Based on 33 Users
i took him for both 30A and 30B, he is a nice guy, lectures are straightforward and his powerpoints are exactly like the book. Best way to study for this class is by making lots of flashcards with all the reactions. If u can memorize all the reactions and mechanisms then his tests are a piece of cake. His finals tend to be easier than the midterms probably cause the averages were really low on the midterms. I honestly don't understand how people do so bad on his tests, i found the class easy but it does takes time to memorize all the reactions. Even tho people say that u don't have to memorize, you really do need to and it will make everything easier!!!
i think karim is one of the better ochem professors from what i heard from my friends about other ochem professors. his lectures are clear, straight foward, and (once you get used to ochem terminology) easy to understand. the only thing that i didn't like about this class is that his tests are very difficult. to do well in this class, the best strategy would be to organize all the reactions into categories, and memorize them. for example you should have a category of reactions that turn reactants into alcohols...and whatnot...it will help you answer the synthesizing questions on his exams...
Had him for Chem 30A and 30B. His exams are difficult, but fair if you read the book and attend all his lectures, which I did his for 30A and received a decent grade. But If you don't attend his lectures, like I did for 30B, you will struggle like I did... (damn 8 am class!!). His lectures are well organized. He uses power points slides that basically mimics the book. He posts them up on the web so we can print them before his lectures. His practice midterms/finals closely resembles the real midterms/finals (structure wise). He will state if the practice midterms/finals are harder/easier than the real exams. Take him.
I had him for both 30A and 30B.
He is really a nice guy. He is in his office often (although I personally have failed to go) and really wants students to come to get help.
His lecture is highly coordinated with the textbook, so I advise students to do all the homework assignments and understand them. Reading the subject before the lecture REALLY helps because he clarifies the theories/concepts. His midterms are a little difficult but VERY do-able. The final was more easy. Unfortunatly b/c he is a new professor, he doesn't have old exams. Just make sure you are keeping up with the class and do practice problems as much as you study the concepts.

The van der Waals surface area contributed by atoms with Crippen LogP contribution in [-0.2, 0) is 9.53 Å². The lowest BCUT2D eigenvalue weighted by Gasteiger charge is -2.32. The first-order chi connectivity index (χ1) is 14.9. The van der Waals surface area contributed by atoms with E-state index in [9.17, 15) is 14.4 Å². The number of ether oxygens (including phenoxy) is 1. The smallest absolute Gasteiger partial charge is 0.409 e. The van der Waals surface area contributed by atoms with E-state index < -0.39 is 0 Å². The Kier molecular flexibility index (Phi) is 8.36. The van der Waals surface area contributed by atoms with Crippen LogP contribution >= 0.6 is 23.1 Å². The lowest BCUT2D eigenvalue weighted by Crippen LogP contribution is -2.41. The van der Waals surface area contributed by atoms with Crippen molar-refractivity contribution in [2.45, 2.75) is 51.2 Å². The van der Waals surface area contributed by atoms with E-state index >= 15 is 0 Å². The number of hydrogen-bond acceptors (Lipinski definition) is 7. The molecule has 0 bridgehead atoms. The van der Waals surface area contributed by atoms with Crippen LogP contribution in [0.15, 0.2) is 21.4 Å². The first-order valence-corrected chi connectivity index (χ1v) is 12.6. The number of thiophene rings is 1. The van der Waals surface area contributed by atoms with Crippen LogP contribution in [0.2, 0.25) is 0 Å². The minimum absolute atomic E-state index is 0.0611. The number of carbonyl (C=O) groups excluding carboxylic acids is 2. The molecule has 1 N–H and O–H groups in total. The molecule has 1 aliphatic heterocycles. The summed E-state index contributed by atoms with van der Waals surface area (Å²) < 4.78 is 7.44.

Simply put, you really have to earn your grade for this class.
I took 30A with Dr. Karim and I thought he was an excellent professor. His lectures summarized the book very well and he posted them all online. He went through all the reactions to make them clear and he rarely put anything on the tests that he didnt cover thoroughly (which cant be said of some other professors). He is also extremely willing to help anyone who wants it and commonly has extended office hours to help people. His class was tough but thats just because the material itself is tough. He definatly explains things well which made the difficulty level much lower than it could have been. Its too bad he's leaving UCLA because I would definatly recommend him to anyone who is going to take organic chem.
Professor Karim was an excellent professor. He says from the beginning that the class it there to prepare us for the MCAT, so he only focuses on the big reactions and only includes the exceptions that will be on standardized tests. I won't lie, his exams are hard but if you know the material and have done lots of practice then they are do-able. He is a great guy and will help you out when you go to office hours. I am expecting an A in the class, but again, it took alot of work to get the grade. I'm taking MCAT classes now, and as I look over the MCAT organic chemistry questions I fell very well prepared. The way I see it, you can take Hardinger and get an A arguably more easily, but Hardinger focuses on useless exceptions that never show up on the MCAT, with Karim if you work hard you can get an A and at the same time be prepared very well for the MCAT. Take Him!
He was by far the best professor I had in chemistry. The material he taught were basically from the text, summarizing the important parts he wants us to know. He put everything up on powerpoint, which was very convenient. He is a very nice professor who is more than willing to help you out. However, the biggest thing that bothered me was his rather difficult grading scale. The first two midterms are out of 210 and the final was out of 280. Basically out of 700 points, those who get a straight 85% or higher gets an A/A-. This means there's little room for mistakes really if you want that A. Aside from that, he's a good professor who unfortunately isn't going to be teaching at UCLA next year.